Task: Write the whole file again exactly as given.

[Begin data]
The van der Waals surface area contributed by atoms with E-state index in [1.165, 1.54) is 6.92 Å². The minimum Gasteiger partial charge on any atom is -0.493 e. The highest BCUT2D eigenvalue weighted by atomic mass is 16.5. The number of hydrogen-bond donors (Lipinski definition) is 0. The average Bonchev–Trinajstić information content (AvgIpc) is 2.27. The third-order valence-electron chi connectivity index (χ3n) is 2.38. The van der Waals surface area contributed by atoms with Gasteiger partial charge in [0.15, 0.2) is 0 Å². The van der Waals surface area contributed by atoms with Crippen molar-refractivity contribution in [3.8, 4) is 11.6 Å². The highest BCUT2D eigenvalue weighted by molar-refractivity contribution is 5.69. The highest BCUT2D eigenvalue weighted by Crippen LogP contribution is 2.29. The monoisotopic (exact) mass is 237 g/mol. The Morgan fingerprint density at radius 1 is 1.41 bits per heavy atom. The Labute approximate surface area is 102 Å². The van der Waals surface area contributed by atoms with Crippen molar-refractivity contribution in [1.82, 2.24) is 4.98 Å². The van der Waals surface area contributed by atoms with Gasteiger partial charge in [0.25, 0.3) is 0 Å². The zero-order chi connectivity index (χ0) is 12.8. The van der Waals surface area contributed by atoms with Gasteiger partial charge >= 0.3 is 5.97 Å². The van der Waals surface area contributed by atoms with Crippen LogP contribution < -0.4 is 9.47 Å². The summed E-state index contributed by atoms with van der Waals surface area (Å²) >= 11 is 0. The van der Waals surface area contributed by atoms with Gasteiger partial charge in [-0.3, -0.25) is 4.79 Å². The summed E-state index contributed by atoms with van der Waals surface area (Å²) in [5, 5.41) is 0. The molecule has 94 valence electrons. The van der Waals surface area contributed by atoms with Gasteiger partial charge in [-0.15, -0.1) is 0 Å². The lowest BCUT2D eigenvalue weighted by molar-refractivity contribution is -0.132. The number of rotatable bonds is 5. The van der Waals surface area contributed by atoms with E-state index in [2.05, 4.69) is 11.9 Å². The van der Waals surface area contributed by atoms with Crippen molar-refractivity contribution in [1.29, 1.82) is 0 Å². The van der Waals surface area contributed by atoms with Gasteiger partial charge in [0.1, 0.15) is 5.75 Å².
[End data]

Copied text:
The van der Waals surface area contributed by atoms with E-state index in [1.165, 1.54) is 6.92 Å². The minimum Gasteiger partial charge on any atom is -0.493 e. The highest BCUT2D eigenvalue weighted by atomic mass is 16.5. The number of hydrogen-bond donors (Lipinski definition) is 0. The average Bonchev–Trinajstić information content (AvgIpc) is 2.27. The third-order valence-electron chi connectivity index (χ3n) is 2.38. The van der Waals surface area contributed by atoms with Gasteiger partial charge in [0.15, 0.2) is 0 Å². The van der Waals surface area contributed by atoms with Crippen molar-refractivity contribution in [3.8, 4) is 11.6 Å². The highest BCUT2D eigenvalue weighted by molar-refractivity contribution is 5.69. The highest BCUT2D eigenvalue weighted by Crippen LogP contribution is 2.29. The monoisotopic (exact) mass is 237 g/mol. The Morgan fingerprint density at radius 1 is 1.41 bits per heavy atom. The Labute approximate surface area is 102 Å². The van der Waals surface area contributed by atoms with Crippen molar-refractivity contribution in [1.82, 2.24) is 4.98 Å². The van der Waals surface area contributed by atoms with Gasteiger partial charge in [0.25, 0.3) is 0 Å². The zero-order chi connectivity index (χ0) is 12.8. The van der Waals surface area contributed by atoms with Gasteiger partial charge >= 0.3 is 5.97 Å². The van der Waals surface area contributed by atoms with Crippen LogP contribution < -0.4 is 9.47 Å². The summed E-state index contributed by atoms with van der Waals surface area (Å²) >= 11 is 0. The van der Waals surface area contributed by atoms with Gasteiger partial charge in [-0.3, -0.25) is 4.79 Å². The summed E-state index contributed by atoms with van der Waals surface area (Å²) in [5, 5.41) is 0. The molecule has 94 valence electrons. The van der Waals surface area contributed by atoms with Gasteiger partial charge in [-0.15, -0.1) is 0 Å². The lowest BCUT2D eigenvalue weighted by molar-refractivity contribution is -0.132. The number of rotatable bonds is 5. The van der Waals surface area contributed by atoms with E-state index in [2.05, 4.69) is 11.9 Å². The van der Waals surface area contributed by atoms with Crippen molar-refractivity contribution in [1.29, 1.82) is 0 Å². The van der Waals surface area contributed by atoms with Gasteiger partial charge in [0.1, 0.15) is 5.75 Å².